|Faculty mentored research
(E.g., co-curricular, independent study, capstone course, etc.)
|Student works with a faculty member or within a research team, gaining basic understanding of the research process and completing basic research tasks.||Student works with a faculty member or within a research team on a significant aspect of a faculty member's research project and communicates the results of that work in some public way.||Student receives mentoring from a faculty member as they identify their own unique research question, collect data, perform analyses, and share results through the production of a discipline appropriate product.|
|Creative activity||Student works with a faculty member or within a creative team, being immersed in the approaches and techniques of the discipline and beginning to practice in the discipline's tradition.||Student works with a faculty member or within a creative team, participating in a creative activity led by a faculty member or fellow student's and is privy to the process for developing and exhibiting the work.||Student receives mentoring from a faculty member as they determine their own unique creative concept, perform related research and analysis, and create and exhibit a new work.|
Conceptualizing Undergraduate Research and Creative Activity Across the Disciplines
TrUE is working with colleges to provide discipline specific, contextual examples of undergraduate research and creative activity.
Visual and Performing Arts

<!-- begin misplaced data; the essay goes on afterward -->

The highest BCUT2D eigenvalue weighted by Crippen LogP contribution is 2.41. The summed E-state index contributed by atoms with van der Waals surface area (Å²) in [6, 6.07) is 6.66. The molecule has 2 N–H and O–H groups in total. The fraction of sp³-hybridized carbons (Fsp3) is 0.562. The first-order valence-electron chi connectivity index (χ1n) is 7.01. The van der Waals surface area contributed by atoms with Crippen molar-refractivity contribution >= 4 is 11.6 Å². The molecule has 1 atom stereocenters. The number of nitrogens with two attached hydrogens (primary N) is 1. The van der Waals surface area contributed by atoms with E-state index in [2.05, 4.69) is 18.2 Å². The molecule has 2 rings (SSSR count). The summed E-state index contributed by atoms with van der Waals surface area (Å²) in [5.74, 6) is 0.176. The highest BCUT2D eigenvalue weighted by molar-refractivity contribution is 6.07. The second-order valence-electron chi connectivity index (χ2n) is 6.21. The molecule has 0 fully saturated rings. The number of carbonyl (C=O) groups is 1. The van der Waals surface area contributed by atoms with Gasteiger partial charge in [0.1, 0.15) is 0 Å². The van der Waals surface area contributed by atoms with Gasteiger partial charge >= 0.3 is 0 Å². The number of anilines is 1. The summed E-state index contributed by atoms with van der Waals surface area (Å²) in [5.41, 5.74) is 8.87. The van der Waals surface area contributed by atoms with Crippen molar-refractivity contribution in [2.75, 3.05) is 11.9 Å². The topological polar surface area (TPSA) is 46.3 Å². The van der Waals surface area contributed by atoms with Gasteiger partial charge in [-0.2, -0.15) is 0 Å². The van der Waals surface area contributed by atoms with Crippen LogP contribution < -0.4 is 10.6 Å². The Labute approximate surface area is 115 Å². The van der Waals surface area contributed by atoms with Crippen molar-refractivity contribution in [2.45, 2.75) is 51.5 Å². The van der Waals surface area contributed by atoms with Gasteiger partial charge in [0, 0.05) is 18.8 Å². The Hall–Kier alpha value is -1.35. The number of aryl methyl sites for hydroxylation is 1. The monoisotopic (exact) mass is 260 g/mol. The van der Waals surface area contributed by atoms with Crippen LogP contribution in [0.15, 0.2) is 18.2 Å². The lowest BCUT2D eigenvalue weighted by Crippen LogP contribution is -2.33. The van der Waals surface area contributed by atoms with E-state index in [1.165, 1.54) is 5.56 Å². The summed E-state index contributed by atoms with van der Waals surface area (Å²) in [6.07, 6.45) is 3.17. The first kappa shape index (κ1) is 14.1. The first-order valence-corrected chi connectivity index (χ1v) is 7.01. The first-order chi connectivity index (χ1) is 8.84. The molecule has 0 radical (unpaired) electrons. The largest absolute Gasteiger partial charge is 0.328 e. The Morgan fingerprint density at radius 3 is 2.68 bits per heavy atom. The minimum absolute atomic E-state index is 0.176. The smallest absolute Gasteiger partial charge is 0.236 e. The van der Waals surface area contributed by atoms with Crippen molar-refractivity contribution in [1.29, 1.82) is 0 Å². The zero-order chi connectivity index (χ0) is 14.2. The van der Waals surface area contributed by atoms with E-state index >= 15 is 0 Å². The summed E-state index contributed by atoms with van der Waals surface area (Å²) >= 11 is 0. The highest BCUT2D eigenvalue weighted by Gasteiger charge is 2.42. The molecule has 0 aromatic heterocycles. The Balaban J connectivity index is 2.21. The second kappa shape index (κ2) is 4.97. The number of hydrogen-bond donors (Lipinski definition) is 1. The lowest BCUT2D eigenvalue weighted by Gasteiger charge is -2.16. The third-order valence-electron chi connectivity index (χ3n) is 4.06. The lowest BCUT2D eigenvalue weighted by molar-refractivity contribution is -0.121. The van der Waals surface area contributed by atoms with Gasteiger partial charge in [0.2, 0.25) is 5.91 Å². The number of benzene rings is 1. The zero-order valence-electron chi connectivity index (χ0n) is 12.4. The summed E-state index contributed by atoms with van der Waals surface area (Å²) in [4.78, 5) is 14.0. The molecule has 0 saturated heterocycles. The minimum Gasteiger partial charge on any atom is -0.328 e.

In the Dance program at TTU, undergraduate students have multiple opportunities to engage in creative activity. Perhaps the most prominent of the opportunities are learning and performing choreography and choreographing then producing original dance. Because the latter is what we would consider a capstone experience in the Dance program, I'll provide some more detail here: as creative activity, developing, staging, and fully producing original choreography generally involves a lengthy educational process in which students learn, in didactic courses, the skills necessary to make and produce dance. Many students spend a full two long semesters generating their choreographic idea(s) and then a third semester developing the idea(s) into fully-realized dance works. That process involves multiple phases of external review and critical feedback, revision, and presentation. By the time a student's work has been formally performed for a paying audience, it will have undergone numerous reviews and revisions. Choreography as a creative process also involves developing the skills necessary to identify the design components of a dance: costume, lighting, sound and, if applicable, set pieces and/or props. This is not done in a vacuum and requires the choreographer to be competent enough in those named areas to converse with professionals in those fields who assist with the design components of the student works. Production of original student choreography happens twice annually at TTU.
Examples of undergraduate research in dance might include: examining intersections between arts and other disciplines; analyzing the effects of arts practices on cognitive functionality; studying relationships between arts modalities across certain periods (e.g., postmodernism, romanticism); using a motion capture lab to study the efficiency of traditionally recommended movements, stances, and/or gestures.